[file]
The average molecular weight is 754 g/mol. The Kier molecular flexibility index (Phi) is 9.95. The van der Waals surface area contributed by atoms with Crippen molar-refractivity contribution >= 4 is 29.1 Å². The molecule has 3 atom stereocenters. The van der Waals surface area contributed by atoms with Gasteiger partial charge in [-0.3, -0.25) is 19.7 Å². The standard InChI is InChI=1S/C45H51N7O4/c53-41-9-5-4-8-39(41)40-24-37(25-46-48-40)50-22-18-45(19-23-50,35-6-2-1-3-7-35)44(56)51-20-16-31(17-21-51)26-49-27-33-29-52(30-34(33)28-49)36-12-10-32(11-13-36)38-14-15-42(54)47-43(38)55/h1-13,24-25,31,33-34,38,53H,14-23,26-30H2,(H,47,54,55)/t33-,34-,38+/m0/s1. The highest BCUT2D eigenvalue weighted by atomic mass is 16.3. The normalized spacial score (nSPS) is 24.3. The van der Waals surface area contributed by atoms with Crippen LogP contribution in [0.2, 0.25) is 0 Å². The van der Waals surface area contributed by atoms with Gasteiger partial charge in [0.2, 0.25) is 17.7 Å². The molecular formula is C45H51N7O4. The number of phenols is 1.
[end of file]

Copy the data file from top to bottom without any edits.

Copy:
The average molecular weight is 754 g/mol. The Kier molecular flexibility index (Phi) is 9.95. The van der Waals surface area contributed by atoms with Crippen molar-refractivity contribution >= 4 is 29.1 Å². The molecule has 3 atom stereocenters. The van der Waals surface area contributed by atoms with Gasteiger partial charge in [-0.3, -0.25) is 19.7 Å². The standard InChI is InChI=1S/C45H51N7O4/c53-41-9-5-4-8-39(41)40-24-37(25-46-48-40)50-22-18-45(19-23-50,35-6-2-1-3-7-35)44(56)51-20-16-31(17-21-51)26-49-27-33-29-52(30-34(33)28-49)36-12-10-32(11-13-36)38-14-15-42(54)47-43(38)55/h1-13,24-25,31,33-34,38,53H,14-23,26-30H2,(H,47,54,55)/t33-,34-,38+/m0/s1. The highest BCUT2D eigenvalue weighted by atomic mass is 16.3. The normalized spacial score (nSPS) is 24.3. The van der Waals surface area contributed by atoms with Crippen LogP contribution in [0.2, 0.25) is 0 Å². The van der Waals surface area contributed by atoms with Gasteiger partial charge in [0.2, 0.25) is 17.7 Å². The molecular formula is C45H51N7O4. The number of phenols is 1.